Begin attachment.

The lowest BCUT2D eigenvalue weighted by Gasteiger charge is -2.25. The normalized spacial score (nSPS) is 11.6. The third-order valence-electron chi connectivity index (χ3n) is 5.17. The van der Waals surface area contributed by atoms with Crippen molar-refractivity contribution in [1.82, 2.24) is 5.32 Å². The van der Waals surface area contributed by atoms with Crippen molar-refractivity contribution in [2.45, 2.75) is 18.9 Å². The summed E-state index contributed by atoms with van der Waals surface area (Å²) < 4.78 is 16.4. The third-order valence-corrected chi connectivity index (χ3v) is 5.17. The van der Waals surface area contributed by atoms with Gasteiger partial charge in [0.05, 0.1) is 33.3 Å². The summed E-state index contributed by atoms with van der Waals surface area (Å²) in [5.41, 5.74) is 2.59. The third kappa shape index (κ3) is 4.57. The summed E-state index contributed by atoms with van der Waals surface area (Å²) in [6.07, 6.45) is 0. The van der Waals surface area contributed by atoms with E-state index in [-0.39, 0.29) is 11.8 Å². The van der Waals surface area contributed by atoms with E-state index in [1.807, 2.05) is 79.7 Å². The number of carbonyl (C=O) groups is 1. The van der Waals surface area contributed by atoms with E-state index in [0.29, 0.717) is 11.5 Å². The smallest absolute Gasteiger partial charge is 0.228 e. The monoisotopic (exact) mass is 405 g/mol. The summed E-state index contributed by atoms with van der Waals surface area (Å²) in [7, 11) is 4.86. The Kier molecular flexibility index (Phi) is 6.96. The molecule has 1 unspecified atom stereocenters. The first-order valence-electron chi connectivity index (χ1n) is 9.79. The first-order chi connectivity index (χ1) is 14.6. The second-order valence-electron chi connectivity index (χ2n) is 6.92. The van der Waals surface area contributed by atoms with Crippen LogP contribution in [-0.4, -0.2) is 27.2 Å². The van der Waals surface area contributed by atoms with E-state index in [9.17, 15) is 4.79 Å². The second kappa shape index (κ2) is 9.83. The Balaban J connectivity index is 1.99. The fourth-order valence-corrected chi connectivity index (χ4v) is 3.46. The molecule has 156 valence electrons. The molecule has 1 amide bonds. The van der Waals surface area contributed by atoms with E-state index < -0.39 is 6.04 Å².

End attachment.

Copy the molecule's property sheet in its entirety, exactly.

The lowest BCUT2D eigenvalue weighted by Gasteiger charge is -2.25. The normalized spacial score (nSPS) is 11.6. The third-order valence-electron chi connectivity index (χ3n) is 5.17. The van der Waals surface area contributed by atoms with Crippen molar-refractivity contribution in [1.82, 2.24) is 5.32 Å². The van der Waals surface area contributed by atoms with Crippen molar-refractivity contribution in [2.45, 2.75) is 18.9 Å². The summed E-state index contributed by atoms with van der Waals surface area (Å²) < 4.78 is 16.4. The third-order valence-corrected chi connectivity index (χ3v) is 5.17. The van der Waals surface area contributed by atoms with Gasteiger partial charge in [0.05, 0.1) is 33.3 Å². The summed E-state index contributed by atoms with van der Waals surface area (Å²) in [5.41, 5.74) is 2.59. The third kappa shape index (κ3) is 4.57. The summed E-state index contributed by atoms with van der Waals surface area (Å²) in [6.07, 6.45) is 0. The van der Waals surface area contributed by atoms with E-state index in [-0.39, 0.29) is 11.8 Å². The van der Waals surface area contributed by atoms with E-state index in [1.807, 2.05) is 79.7 Å². The number of carbonyl (C=O) groups is 1. The van der Waals surface area contributed by atoms with E-state index in [0.29, 0.717) is 11.5 Å². The smallest absolute Gasteiger partial charge is 0.228 e. The monoisotopic (exact) mass is 405 g/mol. The summed E-state index contributed by atoms with van der Waals surface area (Å²) in [7, 11) is 4.86. The Kier molecular flexibility index (Phi) is 6.96. The molecule has 1 unspecified atom stereocenters. The first-order valence-electron chi connectivity index (χ1n) is 9.79. The first-order chi connectivity index (χ1) is 14.6. The second-order valence-electron chi connectivity index (χ2n) is 6.92. The van der Waals surface area contributed by atoms with Crippen LogP contribution in [-0.4, -0.2) is 27.2 Å². The van der Waals surface area contributed by atoms with E-state index in [9.17, 15) is 4.79 Å². The second kappa shape index (κ2) is 9.83. The Balaban J connectivity index is 1.99. The fourth-order valence-corrected chi connectivity index (χ4v) is 3.46. The molecule has 156 valence electrons. The molecule has 1 amide bonds. The van der Waals surface area contributed by atoms with E-state index < -0.39 is 6.04 Å².